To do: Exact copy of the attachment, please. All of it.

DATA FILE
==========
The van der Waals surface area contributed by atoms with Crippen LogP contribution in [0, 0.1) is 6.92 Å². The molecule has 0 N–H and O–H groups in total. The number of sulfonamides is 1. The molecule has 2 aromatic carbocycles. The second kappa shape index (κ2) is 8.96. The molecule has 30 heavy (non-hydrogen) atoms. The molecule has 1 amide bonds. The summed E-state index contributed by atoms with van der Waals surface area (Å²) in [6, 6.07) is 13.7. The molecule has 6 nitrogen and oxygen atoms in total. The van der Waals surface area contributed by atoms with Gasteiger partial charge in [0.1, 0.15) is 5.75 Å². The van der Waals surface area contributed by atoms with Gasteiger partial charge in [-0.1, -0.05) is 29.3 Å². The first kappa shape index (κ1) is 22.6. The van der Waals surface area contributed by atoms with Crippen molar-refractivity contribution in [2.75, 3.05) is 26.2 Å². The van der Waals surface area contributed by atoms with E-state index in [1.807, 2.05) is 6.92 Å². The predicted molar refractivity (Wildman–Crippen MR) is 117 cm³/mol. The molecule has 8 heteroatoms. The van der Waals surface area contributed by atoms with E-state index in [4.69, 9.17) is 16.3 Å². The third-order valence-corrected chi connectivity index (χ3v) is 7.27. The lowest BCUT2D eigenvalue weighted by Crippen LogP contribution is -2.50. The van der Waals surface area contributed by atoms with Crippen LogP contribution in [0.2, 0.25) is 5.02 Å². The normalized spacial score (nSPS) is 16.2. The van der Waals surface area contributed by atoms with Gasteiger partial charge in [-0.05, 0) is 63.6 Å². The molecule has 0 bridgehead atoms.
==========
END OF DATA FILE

The van der Waals surface area contributed by atoms with Crippen LogP contribution in [0, 0.1) is 6.92 Å². The molecule has 0 N–H and O–H groups in total. The number of sulfonamides is 1. The molecule has 2 aromatic carbocycles. The second kappa shape index (κ2) is 8.96. The molecule has 30 heavy (non-hydrogen) atoms. The molecule has 1 amide bonds. The summed E-state index contributed by atoms with van der Waals surface area (Å²) in [6, 6.07) is 13.7. The molecule has 6 nitrogen and oxygen atoms in total. The van der Waals surface area contributed by atoms with Gasteiger partial charge in [0.1, 0.15) is 5.75 Å². The van der Waals surface area contributed by atoms with Gasteiger partial charge in [-0.1, -0.05) is 29.3 Å². The first kappa shape index (κ1) is 22.6. The van der Waals surface area contributed by atoms with Crippen molar-refractivity contribution in [2.75, 3.05) is 26.2 Å². The van der Waals surface area contributed by atoms with E-state index in [1.807, 2.05) is 6.92 Å². The predicted molar refractivity (Wildman–Crippen MR) is 117 cm³/mol. The molecule has 8 heteroatoms. The van der Waals surface area contributed by atoms with E-state index in [4.69, 9.17) is 16.3 Å². The third-order valence-corrected chi connectivity index (χ3v) is 7.27. The lowest BCUT2D eigenvalue weighted by Crippen LogP contribution is -2.50. The van der Waals surface area contributed by atoms with Crippen LogP contribution in [0.2, 0.25) is 5.02 Å². The normalized spacial score (nSPS) is 16.2. The van der Waals surface area contributed by atoms with Gasteiger partial charge in [-0.05, 0) is 63.6 Å². The molecule has 0 bridgehead atoms.